AP Photo/Patrick Kovarik, Pool
By Tony Barber in Paris
The temperature of France’s presidential election debate shot up on Thursday night when Nicolas Sarkozy snapped at François Hollande that he was “a little slanderer”. Up to that point, Sarkozy had contented himself with the rather more tame accusation that Hollande was telling lies. But “a little slanderer” – that stood out.
Otherwise, the really striking feature of the debate, I thought, was how little the two candidates had to say about international affairs. Read more
Yesterday the FT opinion desk was offered a piece from a prominent French commentator, attacking President Sarkozy for having helped to create a climate of intolerance in France. A decision was made not to run it, on the grounds that we didn’t yet know who was responsible for the killings in Toulouse and Montauban. It was not yet clear that this was the work of right-wing extremists.
The rush to judgement was not confined to the French left. Also yesterday I heard a strange piece on the BBC’s “Today” programme (compulsory listening for the British middle-classes), where once again the premise of the discussion was that the killer of the French soldiers and the Jewish school-children was likely to be a right-wing extremist. This also struck me as very premature.
And so it seems. As I write the French police are surrounding the house of the chief suspect, who appears to have been an al-Qaeda member or sympathiser. Read more
It might have gone largely unnoticed. But there was a sting in the opening remarks made by Jia Qinglin to African heads of state at their annual summit.
The sting was aimed in Europe’s direction. Mr Jia, the fourth-ranking member of China’s ruling communist party, made much of Africa’s rich history and culture and of China’s long and brotherly relationship with the continent in his speech at the brand new $200m-headquarters Beijing had gifted to the African Union. Africa was the cradle of mankind, he reminded the audience. Read more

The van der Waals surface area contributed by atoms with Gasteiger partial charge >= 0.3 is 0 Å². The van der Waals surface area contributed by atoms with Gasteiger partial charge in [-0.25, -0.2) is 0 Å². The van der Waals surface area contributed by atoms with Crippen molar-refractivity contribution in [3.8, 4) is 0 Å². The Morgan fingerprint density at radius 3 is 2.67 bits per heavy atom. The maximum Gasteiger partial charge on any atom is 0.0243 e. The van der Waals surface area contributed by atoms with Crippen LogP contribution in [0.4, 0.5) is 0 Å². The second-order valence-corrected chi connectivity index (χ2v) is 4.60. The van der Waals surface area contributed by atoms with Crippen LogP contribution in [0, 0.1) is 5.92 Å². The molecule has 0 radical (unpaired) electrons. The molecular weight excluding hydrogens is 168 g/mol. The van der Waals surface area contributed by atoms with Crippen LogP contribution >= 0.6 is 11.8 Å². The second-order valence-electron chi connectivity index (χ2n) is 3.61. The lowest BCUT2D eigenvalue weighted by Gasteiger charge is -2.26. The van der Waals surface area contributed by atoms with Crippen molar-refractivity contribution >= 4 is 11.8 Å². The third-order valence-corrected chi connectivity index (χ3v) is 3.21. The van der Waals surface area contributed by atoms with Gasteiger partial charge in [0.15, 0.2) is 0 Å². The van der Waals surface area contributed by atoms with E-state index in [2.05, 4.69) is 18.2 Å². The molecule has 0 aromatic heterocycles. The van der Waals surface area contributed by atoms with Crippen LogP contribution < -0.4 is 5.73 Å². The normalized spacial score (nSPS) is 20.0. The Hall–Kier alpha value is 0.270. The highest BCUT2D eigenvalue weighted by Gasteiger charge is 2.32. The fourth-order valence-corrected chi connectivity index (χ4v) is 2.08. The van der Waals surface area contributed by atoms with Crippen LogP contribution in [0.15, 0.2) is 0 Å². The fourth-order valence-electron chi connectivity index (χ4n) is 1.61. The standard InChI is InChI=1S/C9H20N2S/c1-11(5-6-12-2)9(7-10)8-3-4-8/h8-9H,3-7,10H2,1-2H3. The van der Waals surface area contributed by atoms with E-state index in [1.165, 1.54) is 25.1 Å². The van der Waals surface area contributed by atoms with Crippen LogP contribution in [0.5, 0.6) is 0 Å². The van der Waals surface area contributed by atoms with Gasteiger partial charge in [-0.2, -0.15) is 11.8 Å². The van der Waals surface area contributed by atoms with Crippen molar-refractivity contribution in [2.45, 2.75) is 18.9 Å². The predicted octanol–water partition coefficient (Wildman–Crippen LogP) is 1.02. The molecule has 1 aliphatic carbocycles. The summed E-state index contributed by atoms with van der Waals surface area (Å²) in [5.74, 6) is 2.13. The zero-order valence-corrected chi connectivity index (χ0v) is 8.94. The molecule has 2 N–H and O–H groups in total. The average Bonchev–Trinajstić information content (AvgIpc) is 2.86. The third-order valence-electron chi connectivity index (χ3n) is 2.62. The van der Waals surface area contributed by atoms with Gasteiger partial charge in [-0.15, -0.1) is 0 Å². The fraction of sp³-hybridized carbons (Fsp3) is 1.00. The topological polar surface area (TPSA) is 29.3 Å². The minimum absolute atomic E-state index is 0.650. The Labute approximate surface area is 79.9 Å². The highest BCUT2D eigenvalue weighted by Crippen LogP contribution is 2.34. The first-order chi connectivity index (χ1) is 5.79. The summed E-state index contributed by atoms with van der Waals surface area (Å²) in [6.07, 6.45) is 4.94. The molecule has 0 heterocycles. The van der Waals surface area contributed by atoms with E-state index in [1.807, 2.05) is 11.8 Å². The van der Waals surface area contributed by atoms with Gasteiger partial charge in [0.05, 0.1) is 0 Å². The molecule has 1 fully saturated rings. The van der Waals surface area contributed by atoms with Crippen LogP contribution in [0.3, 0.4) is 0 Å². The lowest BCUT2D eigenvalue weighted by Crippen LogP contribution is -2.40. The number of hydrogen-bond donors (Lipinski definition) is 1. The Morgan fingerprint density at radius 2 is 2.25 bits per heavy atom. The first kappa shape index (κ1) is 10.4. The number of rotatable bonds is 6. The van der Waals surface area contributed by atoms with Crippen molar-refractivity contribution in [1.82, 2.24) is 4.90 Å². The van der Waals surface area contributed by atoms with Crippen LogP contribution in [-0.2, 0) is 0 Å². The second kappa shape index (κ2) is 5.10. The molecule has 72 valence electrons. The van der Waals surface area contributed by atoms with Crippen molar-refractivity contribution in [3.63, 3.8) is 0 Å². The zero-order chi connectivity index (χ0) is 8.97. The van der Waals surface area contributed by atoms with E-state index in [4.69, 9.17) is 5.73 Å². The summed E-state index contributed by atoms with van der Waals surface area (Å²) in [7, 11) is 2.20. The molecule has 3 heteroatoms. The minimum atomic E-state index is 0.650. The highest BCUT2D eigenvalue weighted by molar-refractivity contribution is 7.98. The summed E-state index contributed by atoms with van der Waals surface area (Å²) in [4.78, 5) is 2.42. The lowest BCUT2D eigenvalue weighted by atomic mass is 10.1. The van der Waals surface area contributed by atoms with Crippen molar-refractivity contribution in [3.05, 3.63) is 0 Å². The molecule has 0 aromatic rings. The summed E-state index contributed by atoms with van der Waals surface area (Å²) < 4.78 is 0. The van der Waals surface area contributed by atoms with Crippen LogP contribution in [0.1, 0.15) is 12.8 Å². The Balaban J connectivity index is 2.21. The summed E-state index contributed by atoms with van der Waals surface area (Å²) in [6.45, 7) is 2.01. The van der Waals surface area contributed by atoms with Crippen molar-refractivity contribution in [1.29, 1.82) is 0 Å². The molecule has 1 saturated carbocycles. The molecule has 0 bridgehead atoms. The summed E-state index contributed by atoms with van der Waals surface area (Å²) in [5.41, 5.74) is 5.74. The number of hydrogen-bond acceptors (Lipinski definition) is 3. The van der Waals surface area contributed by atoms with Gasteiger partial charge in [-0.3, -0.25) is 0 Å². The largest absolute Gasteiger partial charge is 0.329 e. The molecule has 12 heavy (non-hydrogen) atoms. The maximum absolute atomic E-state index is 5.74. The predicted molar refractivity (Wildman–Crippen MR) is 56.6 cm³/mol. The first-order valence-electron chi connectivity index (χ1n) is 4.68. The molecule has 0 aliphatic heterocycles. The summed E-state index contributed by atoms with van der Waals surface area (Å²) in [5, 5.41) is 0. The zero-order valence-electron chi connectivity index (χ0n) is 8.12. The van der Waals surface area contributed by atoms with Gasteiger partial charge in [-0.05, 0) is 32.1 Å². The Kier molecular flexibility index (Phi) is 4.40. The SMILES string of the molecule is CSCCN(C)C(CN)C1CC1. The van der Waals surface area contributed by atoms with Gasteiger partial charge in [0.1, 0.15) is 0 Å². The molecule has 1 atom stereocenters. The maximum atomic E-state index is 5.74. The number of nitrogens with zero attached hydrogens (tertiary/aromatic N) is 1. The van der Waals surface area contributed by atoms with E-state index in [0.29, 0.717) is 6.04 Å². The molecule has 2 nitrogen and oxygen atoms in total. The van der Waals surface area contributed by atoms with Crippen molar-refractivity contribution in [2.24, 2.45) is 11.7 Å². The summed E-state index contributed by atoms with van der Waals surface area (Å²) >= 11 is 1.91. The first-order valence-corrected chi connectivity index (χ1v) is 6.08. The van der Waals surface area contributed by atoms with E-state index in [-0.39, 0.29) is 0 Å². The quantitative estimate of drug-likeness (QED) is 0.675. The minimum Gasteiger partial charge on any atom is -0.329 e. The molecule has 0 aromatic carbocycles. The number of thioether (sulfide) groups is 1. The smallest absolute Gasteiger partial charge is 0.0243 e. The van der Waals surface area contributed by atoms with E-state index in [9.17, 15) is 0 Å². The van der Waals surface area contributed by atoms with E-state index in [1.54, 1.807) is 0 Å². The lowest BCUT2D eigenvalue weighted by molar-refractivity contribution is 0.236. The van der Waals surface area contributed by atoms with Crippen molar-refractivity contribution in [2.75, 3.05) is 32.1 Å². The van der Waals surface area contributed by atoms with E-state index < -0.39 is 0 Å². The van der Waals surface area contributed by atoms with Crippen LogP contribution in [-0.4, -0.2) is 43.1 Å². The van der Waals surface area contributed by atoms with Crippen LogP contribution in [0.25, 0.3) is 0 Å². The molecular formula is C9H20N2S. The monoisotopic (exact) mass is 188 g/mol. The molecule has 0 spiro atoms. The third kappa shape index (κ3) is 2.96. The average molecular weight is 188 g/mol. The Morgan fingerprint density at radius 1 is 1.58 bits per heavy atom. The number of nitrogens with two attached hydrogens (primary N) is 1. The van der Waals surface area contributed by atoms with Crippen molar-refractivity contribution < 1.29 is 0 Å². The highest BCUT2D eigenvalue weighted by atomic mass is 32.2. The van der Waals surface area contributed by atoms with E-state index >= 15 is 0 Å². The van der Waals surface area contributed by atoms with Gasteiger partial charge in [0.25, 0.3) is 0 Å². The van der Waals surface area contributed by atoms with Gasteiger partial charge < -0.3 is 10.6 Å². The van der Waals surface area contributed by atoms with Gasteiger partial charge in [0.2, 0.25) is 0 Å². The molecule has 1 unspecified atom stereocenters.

Which way forward? Photo: Getty
Welcome to our first eurozone live blog of 2012. By John Aglionby, Tom Burgis and Esther Bintliff on the news desk in London with contributions from correspondents around the world. All times are GMT.
It may be a new year but it’s the same old eurozone crisis. French President Nicolas Sarkozy and German Chancellor Angela Merkel held a bilateral summit in Berlin this morning. Read more
Welcome back to our live coverage of the eurozone crisis. By Tom Burgis and Kimiko de Freytas-Tamura on the newsdesk in London, with contributions from FT correspondents around the world. All times are GMT.
A summit in Brussels ended in deep division, with the UK refusing to back a new treaty for all 27 EU members and leaving the eurozone countries plus at least six others to forge ahead with a pact of their own to enshrine strict new rules on deficits and debt. It was meant to be the summit that would decisively chart a course out of the eurozone’s debt crisis.
19.03 That’s the end of our live coverage today. We’ll leave you with a quick summary of the day’s developments. See FT.com for more news and analysis through the evening.
- The European Union’s 27 leaders, minus David Cameron, struck a deal in the early hours to draw up a treaty by March that would bind them to strict new rules on debt and deficits, with automatic sanctions for countries that break them
- The UK courted isolation as it refused to sign up to a treaty for all 27 members after David Cameron’s early-hours pitch for safeguards to protect UK financial services met a chilly reception from his counterparts
- Markets were volatile before a tentative rally lifted equities in Europe and the US. The euro strengthened against the dollar but yields on Italian and Spanish bonds climbed once again
- The IMF welcomed the European deal, which included €200bn for the fund to ensure it has enough cash to deal with any more fallout from the eurozone crisis, with Christine Lagarde, its head, saying she was “hopeful that others will also do their part”